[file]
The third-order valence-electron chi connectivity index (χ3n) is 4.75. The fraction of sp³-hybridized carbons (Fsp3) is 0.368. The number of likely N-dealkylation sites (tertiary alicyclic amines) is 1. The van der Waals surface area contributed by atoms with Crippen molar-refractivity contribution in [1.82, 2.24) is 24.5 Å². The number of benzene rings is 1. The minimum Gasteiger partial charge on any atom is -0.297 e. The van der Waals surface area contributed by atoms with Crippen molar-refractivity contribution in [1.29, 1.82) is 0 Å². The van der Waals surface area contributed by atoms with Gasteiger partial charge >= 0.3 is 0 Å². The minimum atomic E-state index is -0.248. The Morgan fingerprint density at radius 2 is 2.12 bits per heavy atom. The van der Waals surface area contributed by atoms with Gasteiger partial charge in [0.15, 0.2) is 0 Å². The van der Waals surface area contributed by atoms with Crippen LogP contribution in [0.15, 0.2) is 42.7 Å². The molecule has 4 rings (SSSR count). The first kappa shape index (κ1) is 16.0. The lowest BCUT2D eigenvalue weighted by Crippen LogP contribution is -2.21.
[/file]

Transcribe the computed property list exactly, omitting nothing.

The third-order valence-electron chi connectivity index (χ3n) is 4.75. The fraction of sp³-hybridized carbons (Fsp3) is 0.368. The number of likely N-dealkylation sites (tertiary alicyclic amines) is 1. The van der Waals surface area contributed by atoms with Crippen molar-refractivity contribution in [1.82, 2.24) is 24.5 Å². The number of benzene rings is 1. The minimum Gasteiger partial charge on any atom is -0.297 e. The van der Waals surface area contributed by atoms with Crippen molar-refractivity contribution in [1.29, 1.82) is 0 Å². The van der Waals surface area contributed by atoms with Gasteiger partial charge >= 0.3 is 0 Å². The minimum atomic E-state index is -0.248. The Morgan fingerprint density at radius 2 is 2.12 bits per heavy atom. The van der Waals surface area contributed by atoms with Gasteiger partial charge in [0.15, 0.2) is 0 Å². The van der Waals surface area contributed by atoms with Crippen LogP contribution in [0.15, 0.2) is 42.7 Å². The molecule has 4 rings (SSSR count). The first kappa shape index (κ1) is 16.0. The lowest BCUT2D eigenvalue weighted by Crippen LogP contribution is -2.21.